4. Jennifer May 31, 2006 at 12:31 pm #

    So below average rainfall for 36 months constitutes a drought and everyone telling us its a drought means it really is a drought?
    I reckon there is probably less inflow because landholders have worked out how to hold water on farm and reduce their groundwater table etcetera
    and that by talking up ‘the drought’ we are distracting attention away from this issue.
    I also think it is somewhat amusing that the MDBC is so concerned about future rises in groundwater, while also predicting that there will be a drought ‘forever more’ because of global warming.

  5. David Pannell May 31, 2006 at 1:02 pm #

    Jennifer, Why are you distorting what I said? I didn’t mention the word drought. You don’t need a drought to get falling water tables, just below average rainfall. Look at the Ferdowsian et al. (2001).

    The many people who made those comments to me were not fishing for drought assistance, they were discussing salinity!

    We don’t need to argue or conjecture about this. The Ferdowsian et al. model allows you to distinguish between rainfall and other influences on groundwater levels. I’ve seen it used in Victoria and the fall in groundwaters does relate to rainfall.

    Your shot at the MDBC is also a bit cheap. Everyone, including the MDBC, acknowledges that if there is lower rainfall, salinity problems will lessen. But given the huge uncertainty about what the consequences of global warming will be, if any, it is reasonable not to take your eye off the salinity ball.

  6. Jennifer May 31, 2006 at 1:46 pm #

    Hi David,
    I probably could have added a few :-)’s.
    But are you seriously suggesting that it is the recent drier conditions more than the salt interceptions schemes and drainage management plans that have significantly contributed to a drop in salt levels?
    Groundwater levels have been dropping across NSW for about 15 years and we have had some wet years in between?
    And hasn’t the drop been spectacular in the NSW Riverina irrigation area, .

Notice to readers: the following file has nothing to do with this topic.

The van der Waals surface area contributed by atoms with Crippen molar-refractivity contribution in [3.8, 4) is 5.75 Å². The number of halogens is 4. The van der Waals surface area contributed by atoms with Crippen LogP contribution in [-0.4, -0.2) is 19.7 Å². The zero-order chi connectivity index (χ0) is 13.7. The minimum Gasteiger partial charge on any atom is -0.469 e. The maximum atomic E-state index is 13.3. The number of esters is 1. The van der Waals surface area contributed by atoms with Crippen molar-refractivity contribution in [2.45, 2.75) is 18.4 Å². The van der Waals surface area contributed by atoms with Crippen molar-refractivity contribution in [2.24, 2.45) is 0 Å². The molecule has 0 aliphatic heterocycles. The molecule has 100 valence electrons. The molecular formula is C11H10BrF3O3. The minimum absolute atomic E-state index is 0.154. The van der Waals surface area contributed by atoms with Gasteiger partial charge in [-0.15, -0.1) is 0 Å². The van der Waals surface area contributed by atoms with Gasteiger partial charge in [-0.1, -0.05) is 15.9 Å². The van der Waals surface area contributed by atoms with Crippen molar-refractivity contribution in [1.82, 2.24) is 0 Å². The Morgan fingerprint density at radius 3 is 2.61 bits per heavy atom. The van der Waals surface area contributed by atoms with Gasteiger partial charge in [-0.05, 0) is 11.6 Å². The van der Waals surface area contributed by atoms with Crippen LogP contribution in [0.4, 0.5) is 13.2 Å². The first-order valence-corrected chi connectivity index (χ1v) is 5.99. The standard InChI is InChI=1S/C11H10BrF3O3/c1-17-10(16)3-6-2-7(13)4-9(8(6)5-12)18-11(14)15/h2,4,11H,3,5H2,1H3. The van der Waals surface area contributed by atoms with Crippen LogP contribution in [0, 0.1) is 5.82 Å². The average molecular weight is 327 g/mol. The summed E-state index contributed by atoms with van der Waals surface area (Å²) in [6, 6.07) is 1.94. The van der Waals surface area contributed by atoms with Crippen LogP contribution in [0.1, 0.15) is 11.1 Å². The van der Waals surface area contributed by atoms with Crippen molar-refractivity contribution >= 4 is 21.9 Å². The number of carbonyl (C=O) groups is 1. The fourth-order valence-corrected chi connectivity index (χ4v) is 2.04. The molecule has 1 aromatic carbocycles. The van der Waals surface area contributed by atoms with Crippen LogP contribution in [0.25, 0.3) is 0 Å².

7. David Pannell May 31, 2006 at 2:16 pm #

    Jennifer: “are you seriously suggesting that it is the recent drier conditions more than the salt interceptions schemes and drainage management plans that have significantly contributed to a drop in salt levels”. No I certainly am not suggesting that at all. They’ve both had an effect on river salinity. I don’t know which has been greater. My point is just that the lowering of saline discharge, directly associated with lowering of groundwater due to below-average rainfall, is compelling evidence for the rising groundwater explanation for dryland salinity.

  8. Jennifer May 31, 2006 at 2:23 pm #


  9. Geoff May 31, 2006 at 2:53 pm #

    This water table salinity discussion has greater implications than academic argument. Click up the Wilderness Society’s campaign on Land Clearing in NSW May 15th media release and you will read—

    ‘Land clearing is the number one cause of dryland salinity’ and
    ‘When native vegetation is removed the rain moves down to the water table, causing it to rise and force the soil salt to the surface. This situation is almost impossible to reverse and ruins not only the native life but devastates the agricultural value of the land’.

    I accept these statements are true for some areas of NSW but I have a problem with the use of this reasoning to anchor their anti land clearing campaign in western NSW. Is the country west of Nyngan really at threat of a rising water table caused by land clearing?

  10. Jennifer May 31, 2006 at 3:24 pm #

    I’ve been told that:
    “The bogus Queensland salinity maps have been used to restrict tree clearing. All the appeals have been successful (without any proceeding to trial), which might suggest that the government doesn’t have any confidence in its maps. However, there are hundreds of landholders that were knocked back and that don’t have the skills or resources to progress a Planning and Environment Court appeal.”

  11. Jack June 1, 2006 at 3:56 pm #

    Lets face it Jen hardly knows what shite drips from her mouth.

  12. Paul Goard June 3, 2006 at 3:44 pm #

    Unless I missed it, no mention has been made of the role of evaporation to increased salinity. Where salinity cannot be attributed to rising water table, is not the cause just evaporation of surface water?
    Irrigation by river water carries some salts, and as commented in the TV program (transcript), adding fertilizer adds more salts. Ground water will also carry a variety of salts. As the water evaporates, the salts are left behind!!

  13. Malcolm Hill June 6, 2006 at 12:10 pm #

    Paul Goard you are right on the money in talking about evaporation as being a major source of salinity. The average evap. rate across the Murray Darling Basin is near 2m per annum.

    As the rate of evaporation is a function of the windpseed over the surface, by the difference in humdidity (Saturated-measured) then the losses over the total area is rather large.

    Naturally the concentration of salts just keeps increasing.

  14. Col. June 12, 2009 at 9:21 pm #

    Perhaps some of my betters could comment on the facts as I know them.
    1. Fresh water floats on top of saline water?
    2. Rainwater carries a small amount of salt?
    3.Water in the soil will travel along on top of an impervious layer until it comes to the surface at the break of a slope?

    and finally If irrigation and fertiliser use are the harbringers of salinity, why aren’t suburban gardens salt encrusted deserts?